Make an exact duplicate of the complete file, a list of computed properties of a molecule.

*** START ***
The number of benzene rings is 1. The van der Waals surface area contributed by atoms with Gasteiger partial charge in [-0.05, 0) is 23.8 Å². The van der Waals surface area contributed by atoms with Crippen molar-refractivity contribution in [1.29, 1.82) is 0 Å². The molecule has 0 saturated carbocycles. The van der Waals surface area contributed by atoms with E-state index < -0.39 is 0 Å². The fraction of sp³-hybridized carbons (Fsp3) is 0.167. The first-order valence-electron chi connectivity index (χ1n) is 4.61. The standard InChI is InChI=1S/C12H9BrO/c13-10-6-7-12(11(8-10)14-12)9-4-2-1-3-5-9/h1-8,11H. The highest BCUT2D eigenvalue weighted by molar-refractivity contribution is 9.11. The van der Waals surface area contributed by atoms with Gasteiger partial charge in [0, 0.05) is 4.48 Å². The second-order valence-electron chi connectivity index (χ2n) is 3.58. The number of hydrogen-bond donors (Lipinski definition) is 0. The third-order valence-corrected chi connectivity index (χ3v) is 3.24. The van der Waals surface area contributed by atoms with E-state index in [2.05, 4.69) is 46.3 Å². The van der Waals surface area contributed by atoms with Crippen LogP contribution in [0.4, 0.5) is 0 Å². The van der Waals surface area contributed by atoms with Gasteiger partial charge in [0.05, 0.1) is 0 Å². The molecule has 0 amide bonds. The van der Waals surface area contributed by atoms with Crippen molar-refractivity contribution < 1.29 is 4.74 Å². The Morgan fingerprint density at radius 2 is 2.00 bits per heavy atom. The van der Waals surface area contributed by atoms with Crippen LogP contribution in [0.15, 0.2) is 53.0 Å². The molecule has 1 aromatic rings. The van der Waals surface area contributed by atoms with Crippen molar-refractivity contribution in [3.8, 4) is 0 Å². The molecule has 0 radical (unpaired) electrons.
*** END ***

The number of benzene rings is 1. The van der Waals surface area contributed by atoms with Gasteiger partial charge in [-0.05, 0) is 23.8 Å². The van der Waals surface area contributed by atoms with Crippen molar-refractivity contribution in [1.29, 1.82) is 0 Å². The molecule has 0 saturated carbocycles. The van der Waals surface area contributed by atoms with E-state index < -0.39 is 0 Å². The fraction of sp³-hybridized carbons (Fsp3) is 0.167. The first-order valence-electron chi connectivity index (χ1n) is 4.61. The standard InChI is InChI=1S/C12H9BrO/c13-10-6-7-12(11(8-10)14-12)9-4-2-1-3-5-9/h1-8,11H. The highest BCUT2D eigenvalue weighted by molar-refractivity contribution is 9.11. The van der Waals surface area contributed by atoms with Gasteiger partial charge in [0, 0.05) is 4.48 Å². The second-order valence-electron chi connectivity index (χ2n) is 3.58. The number of hydrogen-bond donors (Lipinski definition) is 0. The third-order valence-corrected chi connectivity index (χ3v) is 3.24. The van der Waals surface area contributed by atoms with E-state index in [2.05, 4.69) is 46.3 Å². The van der Waals surface area contributed by atoms with Crippen LogP contribution in [0.4, 0.5) is 0 Å². The van der Waals surface area contributed by atoms with Gasteiger partial charge in [0.05, 0.1) is 0 Å². The molecule has 0 amide bonds. The van der Waals surface area contributed by atoms with Crippen molar-refractivity contribution < 1.29 is 4.74 Å². The Morgan fingerprint density at radius 2 is 2.00 bits per heavy atom. The van der Waals surface area contributed by atoms with Crippen LogP contribution in [0.15, 0.2) is 53.0 Å². The molecule has 1 aromatic rings. The van der Waals surface area contributed by atoms with Crippen molar-refractivity contribution in [3.8, 4) is 0 Å². The molecule has 0 radical (unpaired) electrons.